Raventos i Blanc – L’Hereu 2011

18th February 2014

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L’ Hereu is our “premier”, the finest symbol of how we like to work. Complexity in varieties and soils, with Macabeu as the structural base.


The soil on the estate is calcareous and dates from the oldest period of the Penedès valley, some 16 million years ago, when it was still covered by the Mediterranean. The River Anoia has carved out its course, this being the only area of the Penedès region where these soils replete with tropical marine fossils have surfaced.

The vineyards of la Plana, facing north-north-east. Deep calcareous soils of fluvial and lacustrine origin from the Quaternary period, with a clay-rich loamy texture. Very fresh plots where the vines have everything they need to progress well throughout the growing cycle, allowing the grapes to reach the optimal level of ripeness and maintain their acidity through to the harvest. Growth vigour is controlled by spontaneous plant cover. We planted espalier-trained Xarel·lo vines in 1986 and espalier-trainedMacabeo vines in 1990 and 2000, which define the personality of Hereu.

El Viader is a plot with a south-easterly orientation. Deep calcareous soils formed in the Quaternary period, with a sand-rich loamy texture over molasse, low in organic matter. Goblet-trained Parellada vines, planted in 1971, give the wine freshness and elegance.

Vines from other grape-growers Since 1996, when we were forced to sell part of our estate, we started using the selected plots of other grape-growers. These plots lie along Conca del riu Anoia, in the eastern part of the Penedès region. The soil is calcareous, of fluvial and lacustrine origin from the Quaternary period, with varying textures. These vines are over 40 years old with a balance of the traditional varieties:Macabeu, Xarel·lo and Parellada.

raventos i blanc, l'hereu 2011

Harverest 2011:

The agricultural year began with a warm autumn and the cold did not arrive until December. As soon as the leaves started to fall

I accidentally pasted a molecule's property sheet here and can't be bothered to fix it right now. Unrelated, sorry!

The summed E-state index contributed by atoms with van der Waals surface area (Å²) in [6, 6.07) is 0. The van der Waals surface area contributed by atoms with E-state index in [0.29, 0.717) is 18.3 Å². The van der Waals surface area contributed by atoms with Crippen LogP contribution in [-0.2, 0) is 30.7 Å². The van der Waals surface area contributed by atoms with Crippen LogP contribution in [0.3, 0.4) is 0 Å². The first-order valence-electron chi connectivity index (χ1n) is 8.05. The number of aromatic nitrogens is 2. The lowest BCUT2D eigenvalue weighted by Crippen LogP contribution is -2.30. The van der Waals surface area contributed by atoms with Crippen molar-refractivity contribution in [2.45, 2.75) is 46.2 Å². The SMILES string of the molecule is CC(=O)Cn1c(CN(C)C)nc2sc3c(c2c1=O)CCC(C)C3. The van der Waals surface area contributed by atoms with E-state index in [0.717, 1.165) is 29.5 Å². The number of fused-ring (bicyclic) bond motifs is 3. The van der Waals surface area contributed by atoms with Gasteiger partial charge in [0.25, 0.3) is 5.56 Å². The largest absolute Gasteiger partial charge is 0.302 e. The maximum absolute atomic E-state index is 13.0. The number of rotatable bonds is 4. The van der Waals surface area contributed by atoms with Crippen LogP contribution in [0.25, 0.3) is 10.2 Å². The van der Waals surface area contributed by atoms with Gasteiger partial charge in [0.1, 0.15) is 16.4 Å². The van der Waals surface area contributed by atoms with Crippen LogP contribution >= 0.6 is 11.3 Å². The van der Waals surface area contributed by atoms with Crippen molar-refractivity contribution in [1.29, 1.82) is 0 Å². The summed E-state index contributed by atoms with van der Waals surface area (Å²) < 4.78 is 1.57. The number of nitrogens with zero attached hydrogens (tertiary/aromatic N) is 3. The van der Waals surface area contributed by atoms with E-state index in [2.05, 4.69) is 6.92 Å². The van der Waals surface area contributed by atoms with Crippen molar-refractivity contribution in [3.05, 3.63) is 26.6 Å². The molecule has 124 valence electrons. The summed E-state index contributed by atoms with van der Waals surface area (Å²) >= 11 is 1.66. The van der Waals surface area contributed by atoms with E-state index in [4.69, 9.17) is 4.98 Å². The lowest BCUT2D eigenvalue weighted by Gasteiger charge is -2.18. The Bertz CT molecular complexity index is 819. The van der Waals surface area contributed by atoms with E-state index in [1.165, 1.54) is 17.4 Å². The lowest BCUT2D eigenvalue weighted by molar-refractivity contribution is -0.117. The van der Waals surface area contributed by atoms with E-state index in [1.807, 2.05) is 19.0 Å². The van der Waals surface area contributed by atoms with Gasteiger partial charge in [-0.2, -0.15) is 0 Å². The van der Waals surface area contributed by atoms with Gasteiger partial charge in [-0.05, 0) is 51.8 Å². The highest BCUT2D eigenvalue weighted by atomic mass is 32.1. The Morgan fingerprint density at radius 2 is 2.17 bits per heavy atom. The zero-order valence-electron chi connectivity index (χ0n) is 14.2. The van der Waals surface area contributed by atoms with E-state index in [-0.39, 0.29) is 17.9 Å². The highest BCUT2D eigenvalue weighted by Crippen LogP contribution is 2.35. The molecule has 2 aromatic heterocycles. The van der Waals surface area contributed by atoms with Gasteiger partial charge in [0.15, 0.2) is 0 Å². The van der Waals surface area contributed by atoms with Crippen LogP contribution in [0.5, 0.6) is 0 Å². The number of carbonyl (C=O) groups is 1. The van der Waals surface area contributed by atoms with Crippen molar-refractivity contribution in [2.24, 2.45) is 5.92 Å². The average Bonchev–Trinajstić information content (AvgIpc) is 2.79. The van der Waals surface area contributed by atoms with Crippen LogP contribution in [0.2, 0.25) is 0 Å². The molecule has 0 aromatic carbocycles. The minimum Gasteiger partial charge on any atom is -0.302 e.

we started pruning. A mild winter brought on early shoots beginning on 15th March (ten days earlier than in 2010) with xarel·lo
and chardonnay. This put us ahead of cycle throughout the entire year.

The spring was wet, with 267 l/m2 of rainfall between March and June. The rain helped to give us a good water reserve in the soil
but it also created optimal conditions for the development of fungal diseases such as mildew, which we had to prevent through
careful work in the vineyard.

Summer started out cool and dry, but 20 l/m2 of rainfall on 30th July gave rise to botrytis in the chardonnay, and we had to carefully select many grapes during harvest. August and September were two very warm (maximum temperatures of over 35 ºC)
and dry months (10 l/m2 of rainfall) which stopped the botrytis attack. This weather gave rise to very fast ripening. We began the
harvest on 10th August with the chardonnay. It was a very healthy and high-quality harvest and by choosing well our harvest date,
we avoided overripening, thus maintaining a very good balance in our wines and cavas.

We had little rainfall during the year with 491 l/m2 (the average rainfall in the past ten years has been 526 l/m2), although it was
well spread out over the vegetative cycle and the average temperature was 15 ºC, the same as the average over the past ten years.

45% Macabeu harvested on 22nd of August.
35% Xarel.lo harvested from 29th of August.
20% Parellada harvested from 12th of September.


Eco-friendly viticulture in the transformation to Biodynamic agriculture. We leave spontaneous plant coverage between the rows of vines to give added biodiversity, fertility and life to the soil. We apply composted manure in the winter. Short pruning on the bush, leaving an average of 12 buds per vine. Preventive work in spring involving close observation and green pruning to get rid of suckers, adult leaves and shoots that use up energy and create a damp microclimate. We ensure the grapes are not exposed to sunlight to prevent the skins from burning. Minimal use, if necessary, of natural plant protection products, using sulphur salts to prevent oidium and copper salts against mildew. The Lobesia botrana pest is controlled using sexual confusion techniques. Cluster sampling and ripeness controls before harvesting.Manual harvesting with small trailers.

Shared by Susana Portabella

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